When Manuel Pellegrini sat down with Manchester City’s powerbrokers to discuss his plans to transform their club from Champions League flops into serious European contenders, he had no idea it would all begin here.
But tonight, in the humble surroundings of the 11,700-capacity Doosan Arena, Pellegrini’s credentials will be put to the test by Czech underdogs Viktoria Plzen.
It should be a simple enough start for City, even though they have failed to reach the knockout stage at their first two attempts in this competition, winning only once away from home.
Pellegrini’s predecessor Roberto Mancini paid the price for picking up a solitary point from his opening two games in both campaigns, but the opposition — Real Madrid, Borussia Dortmund, Napoli and Bayern Munich — was considerably stronger. Plzen’s only victory in this competition has come against Bate Borisov.
Pellegrini, 60 yesterday, knows what is expected. The Chilean was appointed largely on the strength of guiding Villarreal and Malaga to the latter stages of the Champions League, and he acknowledges City’s ambitions are far greater.
Defeat here would be a disaster and even a point would represent a setback considering that the next game is against champions Bayern and CSKA Moscow are the other side in Group D.
‘We have to win,’ said Pellegrini. ‘The Champions League is the most important competition. City want to grow every year, which means they cannot go out of the group stage. We must advance.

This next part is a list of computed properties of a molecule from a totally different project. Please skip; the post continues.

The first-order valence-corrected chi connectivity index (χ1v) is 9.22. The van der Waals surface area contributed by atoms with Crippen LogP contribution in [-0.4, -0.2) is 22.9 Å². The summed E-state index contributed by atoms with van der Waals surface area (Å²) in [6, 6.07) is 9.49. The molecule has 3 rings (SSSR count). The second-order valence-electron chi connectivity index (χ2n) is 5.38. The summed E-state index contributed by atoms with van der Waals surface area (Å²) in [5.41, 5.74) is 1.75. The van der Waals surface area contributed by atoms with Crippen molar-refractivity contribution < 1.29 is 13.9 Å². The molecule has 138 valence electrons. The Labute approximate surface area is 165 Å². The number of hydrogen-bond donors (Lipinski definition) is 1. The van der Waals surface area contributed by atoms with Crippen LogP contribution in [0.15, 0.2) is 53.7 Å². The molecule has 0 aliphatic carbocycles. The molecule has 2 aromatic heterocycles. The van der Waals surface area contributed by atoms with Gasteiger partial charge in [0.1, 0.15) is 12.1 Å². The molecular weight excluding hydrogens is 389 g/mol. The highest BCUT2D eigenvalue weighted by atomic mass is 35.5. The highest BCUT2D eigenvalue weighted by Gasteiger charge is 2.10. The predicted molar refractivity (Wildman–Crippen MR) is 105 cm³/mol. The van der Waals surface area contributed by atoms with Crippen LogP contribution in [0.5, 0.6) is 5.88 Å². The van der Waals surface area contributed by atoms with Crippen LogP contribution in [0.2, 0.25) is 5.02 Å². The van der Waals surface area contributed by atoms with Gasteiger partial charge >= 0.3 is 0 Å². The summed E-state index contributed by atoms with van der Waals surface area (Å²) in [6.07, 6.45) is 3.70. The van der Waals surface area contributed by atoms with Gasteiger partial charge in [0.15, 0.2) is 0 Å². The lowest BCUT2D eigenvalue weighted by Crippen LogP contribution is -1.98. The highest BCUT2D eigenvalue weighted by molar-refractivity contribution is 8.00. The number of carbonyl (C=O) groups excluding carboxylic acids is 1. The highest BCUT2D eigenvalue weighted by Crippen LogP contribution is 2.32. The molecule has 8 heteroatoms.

‘We managed it with two clubs before and with lower expectations but this is different. It’s clear that the responsibility at City, with the squad that was put together and the investment, reaches for a higher level in the Champions League and Premier League.
‘We should forget that City didn’t qualify for the next round in the last two years, and before that just managed to reach the Europa League. So it has been three years the club hasn’t done well in Europe.’
However, having produced his fair share of surprises in progressing with Villarreal and Malaga, Pellegrini will not take the Czech champions lightly.
‘It would be a big mistake to think playing a team with less history in Europe will be easier,’ he warned. ‘Last season, Milan and Zenit Saint Petersburg were happy to be drawn against Malaga, and they felt they’d already qualified for the next round. But Malaga went on to win the group.
‘We have to respect Viktoria Plzen, CSKA Moscow and Bayern Munich the same way. The team have to approach it in a very humble way, with the knowledge that the differences between the teams are very small.’
David Silva, Gael Clichy and Micah Richards all stayed at home when City flew out yesterday, but captain Vincent Kompany could make his first appearance since suffering a groin injury in the opening game against Newcastle. Although the euphoria of that 4-0 win has been dampened by a return of four points from games against Cardiff, Hull and Stoke, defender Pablo Zabaleta believes victory tonight and in Sunday’s derby will put a different complexion on matters.
‘It’s a crucial week,’ admitted Zabaleta. ‘Obviously as a team we can play better. Sometimes it takes a while under a new boss to know your job and get to know the new players coming in. But he’s a manager with good experience of the Champions League and now it’s a different challenge for him.
‘What happened in the last two years in the Champions League has helped us to learn about it and now we will hopefully be better.
‘I’m not saying it’s an easy group but if you compare it to the last two years maybe this is better. We have a great chance to qualify for the knockout stage this time.’ – Daily Mail